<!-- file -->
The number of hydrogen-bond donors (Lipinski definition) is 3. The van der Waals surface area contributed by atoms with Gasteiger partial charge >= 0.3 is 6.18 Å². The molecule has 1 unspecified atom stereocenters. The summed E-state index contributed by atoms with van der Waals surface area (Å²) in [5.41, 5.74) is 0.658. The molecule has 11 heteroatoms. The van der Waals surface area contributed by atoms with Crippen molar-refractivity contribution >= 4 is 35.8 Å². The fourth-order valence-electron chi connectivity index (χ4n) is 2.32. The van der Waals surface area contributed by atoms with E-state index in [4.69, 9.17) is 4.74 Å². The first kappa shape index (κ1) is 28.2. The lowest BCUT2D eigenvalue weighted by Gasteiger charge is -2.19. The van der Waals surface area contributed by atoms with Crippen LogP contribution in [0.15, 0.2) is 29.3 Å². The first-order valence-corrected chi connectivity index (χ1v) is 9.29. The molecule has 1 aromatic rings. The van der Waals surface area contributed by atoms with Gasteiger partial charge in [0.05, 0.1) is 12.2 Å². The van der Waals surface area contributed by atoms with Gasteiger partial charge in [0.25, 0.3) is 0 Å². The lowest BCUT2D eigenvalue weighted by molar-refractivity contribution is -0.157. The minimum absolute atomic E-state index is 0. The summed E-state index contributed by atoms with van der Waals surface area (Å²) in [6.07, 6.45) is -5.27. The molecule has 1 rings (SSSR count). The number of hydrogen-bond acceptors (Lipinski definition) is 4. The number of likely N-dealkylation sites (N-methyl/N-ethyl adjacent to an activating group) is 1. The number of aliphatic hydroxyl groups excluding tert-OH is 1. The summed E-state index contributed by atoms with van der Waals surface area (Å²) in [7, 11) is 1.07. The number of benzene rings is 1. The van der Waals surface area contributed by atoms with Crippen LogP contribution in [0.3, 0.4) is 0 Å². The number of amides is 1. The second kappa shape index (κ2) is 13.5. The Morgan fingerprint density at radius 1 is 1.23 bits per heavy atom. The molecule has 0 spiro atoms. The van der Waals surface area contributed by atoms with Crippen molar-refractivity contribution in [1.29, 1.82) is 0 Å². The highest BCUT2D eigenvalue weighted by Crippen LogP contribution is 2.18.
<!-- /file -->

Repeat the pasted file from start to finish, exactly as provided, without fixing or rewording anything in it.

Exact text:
The number of hydrogen-bond donors (Lipinski definition) is 3. The van der Waals surface area contributed by atoms with Gasteiger partial charge >= 0.3 is 6.18 Å². The molecule has 1 unspecified atom stereocenters. The summed E-state index contributed by atoms with van der Waals surface area (Å²) in [5.41, 5.74) is 0.658. The molecule has 11 heteroatoms. The van der Waals surface area contributed by atoms with Crippen molar-refractivity contribution >= 4 is 35.8 Å². The fourth-order valence-electron chi connectivity index (χ4n) is 2.32. The van der Waals surface area contributed by atoms with E-state index in [4.69, 9.17) is 4.74 Å². The first kappa shape index (κ1) is 28.2. The lowest BCUT2D eigenvalue weighted by Gasteiger charge is -2.19. The van der Waals surface area contributed by atoms with Crippen LogP contribution in [0.15, 0.2) is 29.3 Å². The first-order valence-corrected chi connectivity index (χ1v) is 9.29. The molecule has 1 aromatic rings. The van der Waals surface area contributed by atoms with Gasteiger partial charge in [0.05, 0.1) is 12.2 Å². The van der Waals surface area contributed by atoms with Gasteiger partial charge in [0.25, 0.3) is 0 Å². The lowest BCUT2D eigenvalue weighted by molar-refractivity contribution is -0.157. The minimum absolute atomic E-state index is 0. The summed E-state index contributed by atoms with van der Waals surface area (Å²) in [6.07, 6.45) is -5.27. The molecule has 1 rings (SSSR count). The number of hydrogen-bond acceptors (Lipinski definition) is 4. The number of likely N-dealkylation sites (N-methyl/N-ethyl adjacent to an activating group) is 1. The number of aliphatic hydroxyl groups excluding tert-OH is 1. The summed E-state index contributed by atoms with van der Waals surface area (Å²) in [7, 11) is 1.07. The number of benzene rings is 1. The van der Waals surface area contributed by atoms with Crippen LogP contribution in [0.3, 0.4) is 0 Å². The number of amides is 1. The second kappa shape index (κ2) is 13.5. The Morgan fingerprint density at radius 1 is 1.23 bits per heavy atom. The molecule has 0 spiro atoms. The van der Waals surface area contributed by atoms with Crippen molar-refractivity contribution in [1.29, 1.82) is 0 Å². The highest BCUT2D eigenvalue weighted by Crippen LogP contribution is 2.18.